7 Gibbs Free Energy, Entropy of Mixing, Enthalpy, Chemical Potential, Gibbs-Duhem

Next we determine the thermodynamic potential that controls the equilibration of the volume, in addition to controlling the equilibrium value of the energy. In many, of not most cases of interest, the volume of the system cannot be rigidly controlled. Instead, we can only be sure of the value of the pressure. For instance, most liquids do not fill their container fully, and so even if the container is completely rigid (which is an idealization) and fully sealed, the liquid will occupy only a portion of the container, the rest occupied by its vapor or the corresponding crystal. In an open container, clearly one can only control the pressure.

Perhaps the easiest way to determine the pertinent thermodynamic potential is to first write down the energy conservation law in a form that brings out the energy and volume dependence of the entropy:

(1)   \begin{equation*}  dS  \:=\: \frac{1}{T} dE \:+\: \frac{p}{T} \, dV \end{equation*}

We are mindful that the above equation pertains to the equilibrium values of all the quantities. Thus in equilibrium,

(2)   \begin{align*}   \left(\frac{\partial S}{\partial E}\right)_{V,N} &= \frac{1}{T}  \\ \left(\frac{\partial S}{\partial V}\right)_{E, N} &=  \frac{p}{T} \end{align*}

and, hence,

(3)   \begin{equation*}   1 - T \left(\frac{\partial S}{\partial E}\right)_{V,N} =0  \end{equation*}

(4)   \begin{equation*}  p - T \left(\frac{\partial S}{\partial V}\right)_{E, N} = 0 \end{equation*}

Note we have explicitly indicated that the particle number N is being kept constant, which will be of use later one.

Recall that Eq. 3 resulted from minimizing the function \tilde{A} \equiv E - TS(E, V) with respect to E.  It is not hard to see that Eq. 3 results just as well from minimization with respect to E of the following function

(5)   \begin{equation*}  \tilde{G} \:\equiv \: E \,+ \, p \, V \,-  T \, S(E, V, N) \end{equation*}

At the same time, we can readily convince ourselves that minimizing this function with respect to V also yields Eq. 4! To be clear, the parameters T and p are kept constant during the minimization as well. The function \tilde{G}, then, represents the sought thermodynamic potential governing the fluctuations of both the energy and volume when the temperature and pressure are externally imposed. Just as for the thermodynamic potential \tilde{A}, there are two ways to interpret Eq. 2: On the one hand, they tell us the values of temperature and pressure that are needed to achieve specific equilibrium values for the energy and volume. On the other hand, given specific values of externally imposed temperature and pressure, the equilibrium energy and volume correspond to the minimum of the function \tilde{G}, where Eq. 2 expresses the formal condition for the location of the minimum on  the \tilde{G} surface. As an example, we show the \tilde{G} surface for the ideal gas:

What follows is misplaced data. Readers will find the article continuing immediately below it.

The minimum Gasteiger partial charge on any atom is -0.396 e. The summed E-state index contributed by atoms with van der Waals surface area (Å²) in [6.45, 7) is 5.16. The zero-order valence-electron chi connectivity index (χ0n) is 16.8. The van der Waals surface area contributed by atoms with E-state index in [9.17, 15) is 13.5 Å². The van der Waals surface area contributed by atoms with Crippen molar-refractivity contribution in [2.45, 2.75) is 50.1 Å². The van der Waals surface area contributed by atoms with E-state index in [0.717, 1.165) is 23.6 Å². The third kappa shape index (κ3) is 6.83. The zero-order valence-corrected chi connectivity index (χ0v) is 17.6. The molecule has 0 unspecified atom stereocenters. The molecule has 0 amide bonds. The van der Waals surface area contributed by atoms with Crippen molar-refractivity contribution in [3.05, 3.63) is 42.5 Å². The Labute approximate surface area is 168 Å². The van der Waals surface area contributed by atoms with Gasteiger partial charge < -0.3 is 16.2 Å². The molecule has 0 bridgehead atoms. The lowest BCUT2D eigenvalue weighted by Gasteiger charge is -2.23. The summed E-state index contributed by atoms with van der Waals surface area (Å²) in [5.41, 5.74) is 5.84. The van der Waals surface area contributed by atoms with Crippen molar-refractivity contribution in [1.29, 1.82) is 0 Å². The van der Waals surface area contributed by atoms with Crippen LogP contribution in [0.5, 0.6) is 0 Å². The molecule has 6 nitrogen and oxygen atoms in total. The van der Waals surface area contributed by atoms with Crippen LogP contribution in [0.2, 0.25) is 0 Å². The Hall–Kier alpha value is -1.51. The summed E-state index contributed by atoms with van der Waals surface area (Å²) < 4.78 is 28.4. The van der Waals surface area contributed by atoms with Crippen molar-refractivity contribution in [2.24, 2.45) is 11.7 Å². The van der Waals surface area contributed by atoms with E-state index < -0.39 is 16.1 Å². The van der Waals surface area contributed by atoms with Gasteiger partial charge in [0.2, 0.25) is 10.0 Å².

where we used the expression

(6)   \begin{equation*}  S(E, V, N) - S^\ominus \:=\:N \, c_V  \ln\left(\frac{E}{N c_V T^\ominus}\right) \:+\:N k_B \ln\left(\frac{V}{V^\ominus}\right) \end{equation*}

obtained by taking the S(V, T, N) dependence derived in the last Chapter:

(7)   \begin{equation*}  S(T, V) - S(T^\ominus, V^\ominus) \:=\: C_V \ln\left(\frac{T}{T^\ominus}\right) \:+\:N k_B \ln\left(\frac{V}{V^\ominus}\right) \end{equation*}

and substituting C_V=N c_V and T=E/C_V=E/(N c_V). Note we must use the entropy as a function of energy, volume, and particle number S=S(E, V, N) for both \tilde{A} and \tilde{G}! In the graph, we set T=1 and p=1 and note that the precise choice of S^\ominus, T^\ominus, and V^\ominus affects only the vertical, but not the lateral position of the graph. Thus, the positions of the minima are not affected. Lastly, it is convenient to graph thing so that all of the extensive properties, if any, are given per particle.

In the situation where T and p stand for externally imposed temperature and pressure and we are considering fluctuations of energy and volume, it is easy to see that such fluctuations will be subject to a restoring force if the curvature of the \tilde{G} surface is positive throughout. We have already discussed the stability with respect to energy fluctuations in the preceding Chapter and postpone further discussion of the necessary criteria until the next Chapter.

Similarly to how we defined the Helmholtz free energy as the minimum of the \tilde{A} potential, we now define the Gibbs free energy as the minimum of the \tilde{G} function:

(8)   \begin{eqnarray*}  G &\equiv& \tilde{G}(E_\text{mp}(T, p, N), V_\text{mp}(T, p, N), T, p, N) \\ & =& E_\text{mp}(T, p, N) - T S[E_\text{mp}(T,V), V_\text{mp}(T, p, N), N] + p\, V_\text{mp}(T, p, N) \end{eqnarray*}

or, simply,

(9)   \begin{equation*} G \:\equiv \: E - T \, S + p \, V \end{equation*}

where it is understood that every quantity is at its equilibrium value and, as such, is a function of exactly three independent quantities. A natural—but not unique!—choice of the variables is T, p, and N.

We are now ready to formulate yet another version of the 2nd Law of Thermodynamics, i.e, that at constant pressure and temperature, a large system will spontaneously and irreversibly relax so as to minimize its Gibbs free energy. Once equilibrated, the system will remain in equilibrium indefinitely. This form of the 2nd Law is particularly useful because T, p =\text{const} conditions are particularly common in experiment.To avoid confusion, we point out that although the equilibration of the system is all but inevitable, the 2nd Law, by itself, does not provide guidance as to the kinetics of the equilibration. These kinetics may, in fact, be rather slow. For instance, the stable form of solid carbon at normal conditions is graphite, not diamond. Yet diamond is incredibly stable, as we all know. Likewise, liquid glycerol can be stored on the shelf for decades, at normal conditions, yet its stable form at normal conditions is a crystalline solid!

As a simple yet useful illustration of the utility of the p, T = \text{const}  form of the 2nd Law, let us convince ourselves that gaseous mixtures essential never de-mix. Imagine two distinct, nearly ideal gases occupying two sides of a container separated by a movable, thermally conducting partition. The partition is also weakly permeable to both gases. Note these properties guarantee eventual equilibration: mechanical, thermal, and with respect to particle exchange. Suppose the gases occupy volumes V_1 and V_2 and are maintained at the same temperature and pressure.